There's also plenty to do in the city. I've been mainly focusing on the main storyline missions and 23 hours in I'm coming up to being about two thirds of the way through. Obviously that's not what has taken up all 23 hours because sometimes it's just too tempting to tear around the city in a fast car for a bit. There are also dynamic events happening all the time that draw your attention away from the main story. As you drive around you will often get an alert warning you of a potential crime in progress and a prompt to set a waypoint. When you get to the area you need to use the ctOS's facial recognition technology to find the potential victim or criminal and then watch until something happens, when it does you need to intervene before the victim comes to any harm. A non lethal intervention, while more difficult, will result in a bigger reward. These are very simple little distractions that only take a few minutes to complete and can be easily ignored if you want, but I find them very satisfying little mini-games between the bigger set pieces of the main arc. There are also countless side missions, jobs, games and challenges to partake in as you roam the city, more than enough to keep you going well after the main story is finished with. And that's before I even mention the multi-player!

Wednesday, 28 May 2014

First Impressions: Watch_Dogs

I picked up a copy of Watch Dogs yesterday on my way home from work and although I haven't spent a whole lot of time with it so far my initial feeling is that it's going to be a lot of fun. From Ubisoft Montreal, creators of the Assassins Creed series of games, Watch Dogs is the latest in a long and distinguished line of open world games set in a big city. Indeed it has the feel of GTA about it initially, running about, driving, shooting, a cell phone as your access to menus and in-game abilities & services... But it is the cell phone that makes Watch Dogs stand out from all the rest.

You play as Aiden Pearce, hacker extraordinaire and general bad-ass who is on a mission to discover the identity of the man who ordered a hit on him, which he survived, but which caused the death of Aiden's niece. The city that is your playground is Chicago, a nice change from the usual facsimiles of New York us gamers get to run around in, a city which is run on a central computer network called ctOS, a network that through your 1337 haxxor skills and your cell phone you have complete access to. You can use this ability to perform hundreds of different tasks, from hacking the network's facial recognition system to find information on the citizens you see in the streets to overloading electrical circuits to cause explosions, from changing traffic lights and raising bridges to stealing bank details and causing blackouts. The number of uses for the phone seem limitless, the city is huge and well realised and it seems like a great playground with a unique and fascinating tool to create amazing moments of gameplay. I just hope the missions are as well realised as the city and that they don't contrive to ruin what promises to be a ridiculously fun game.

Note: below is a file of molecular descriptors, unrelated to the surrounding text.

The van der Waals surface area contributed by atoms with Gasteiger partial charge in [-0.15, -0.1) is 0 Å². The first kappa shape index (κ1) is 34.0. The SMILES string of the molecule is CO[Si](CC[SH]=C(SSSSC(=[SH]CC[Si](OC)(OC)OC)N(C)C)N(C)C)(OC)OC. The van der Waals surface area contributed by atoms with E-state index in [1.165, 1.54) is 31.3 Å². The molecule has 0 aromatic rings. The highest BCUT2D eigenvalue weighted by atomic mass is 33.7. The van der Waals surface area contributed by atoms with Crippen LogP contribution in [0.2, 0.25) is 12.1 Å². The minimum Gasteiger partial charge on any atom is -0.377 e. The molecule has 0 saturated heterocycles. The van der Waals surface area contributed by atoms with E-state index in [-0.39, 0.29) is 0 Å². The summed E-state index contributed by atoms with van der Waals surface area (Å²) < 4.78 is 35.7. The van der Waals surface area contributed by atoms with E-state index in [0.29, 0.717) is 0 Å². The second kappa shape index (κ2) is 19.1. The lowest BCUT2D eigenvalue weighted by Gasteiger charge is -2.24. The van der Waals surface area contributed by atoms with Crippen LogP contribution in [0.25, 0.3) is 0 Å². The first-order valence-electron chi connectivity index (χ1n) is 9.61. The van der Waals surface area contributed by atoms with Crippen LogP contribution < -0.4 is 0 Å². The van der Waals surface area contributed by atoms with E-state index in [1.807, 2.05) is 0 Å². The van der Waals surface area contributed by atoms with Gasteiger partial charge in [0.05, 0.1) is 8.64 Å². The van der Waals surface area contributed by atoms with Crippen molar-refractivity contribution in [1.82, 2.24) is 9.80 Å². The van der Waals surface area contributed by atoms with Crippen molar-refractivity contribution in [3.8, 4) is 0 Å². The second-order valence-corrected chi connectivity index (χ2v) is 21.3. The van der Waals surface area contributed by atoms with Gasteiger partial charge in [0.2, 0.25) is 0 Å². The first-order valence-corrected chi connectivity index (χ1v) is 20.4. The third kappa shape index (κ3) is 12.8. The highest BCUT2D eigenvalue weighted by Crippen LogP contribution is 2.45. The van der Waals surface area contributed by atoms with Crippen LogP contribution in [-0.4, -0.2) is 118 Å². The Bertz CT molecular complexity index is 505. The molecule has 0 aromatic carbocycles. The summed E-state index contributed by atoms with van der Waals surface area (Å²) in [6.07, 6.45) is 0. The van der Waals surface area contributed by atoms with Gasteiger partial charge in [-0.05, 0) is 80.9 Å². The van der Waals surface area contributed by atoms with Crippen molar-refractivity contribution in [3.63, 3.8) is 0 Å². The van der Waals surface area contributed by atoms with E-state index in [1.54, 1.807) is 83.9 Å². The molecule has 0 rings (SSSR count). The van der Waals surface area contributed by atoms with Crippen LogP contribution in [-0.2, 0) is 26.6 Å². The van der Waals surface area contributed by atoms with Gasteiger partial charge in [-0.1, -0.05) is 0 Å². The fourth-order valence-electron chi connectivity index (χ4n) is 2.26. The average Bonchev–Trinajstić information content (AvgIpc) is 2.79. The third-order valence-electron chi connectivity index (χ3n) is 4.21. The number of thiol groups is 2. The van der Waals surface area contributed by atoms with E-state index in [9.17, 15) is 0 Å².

Comedy moment of yesterdays play: using the phone to interact with a crane causing it to drop a huge steel crate on the two goons standing beneath it. I think I'm going to enjoy this!

Monday, 26 May 2014

Death From Above

I've been playing some more War Thunder over the past few days and I have to say I'm really quite taken with the air combat in it. I've unlocked a few tier 2 planes now, namely Spitfires - the Mk Ia, and the Mk IIa & IIb. The Mk IIb is a bit of a beast with it's four machine guns and two 20mm cannons, but pushing me up into tier 2 fights has meant my Hurricane and the Spitfire MkI are pretty underpowered against some of the other planes I'm facing. I've also unlocked a couple of bombers and while that role isn't quite as fun as the dogfighting it can be quite lucrative points wise and usually allows me to survive a bit longer, as the added altitude tends to deter enemy fighters from coming after you unless you are really tearing up their ground targets.

It's this ability to switch between dogfighting and attacking ground units that brings the game alive for me. Some of the best moments have been in a fighter plane screaming down out of the sky, all guns blazing on a strafing run against an enemy gun emplacement, seeing it pop in a burst of bright flame and then pulling out of the dive at the last possible second. The sound design is excellent; as you get close to the ground you can hear it roaring past beneath you, you can hear trees rustle as you narrowly avoid their grasping branches. More often than not as you come out of an attack run an enemy player will try to take advantage of your low altitude and you find yourself roaring back into the sky, hammering the throttle into overdrive to give you that all important extra burst of speed while frantically rolling from side to side in an effort to avoid the deadly rain of bullets cascading down from the sky. If you are lucky enough to survive your opponents initial attack run it becomes a game of cat and mouse as you both pirouette through the sky trying desperately to get on the others tail to line up a shot. It's fast, frantic and above all hugely fun, even if you lose! I've also started pottering about with the other countries starter planes and I can't help notice that those matches feel a little fairer. With my British planes I often find myself getting one-shotted out of the sky in some of the lower battle-rated ones, whereas in the starter planes the field seems much flatter difficulty wise.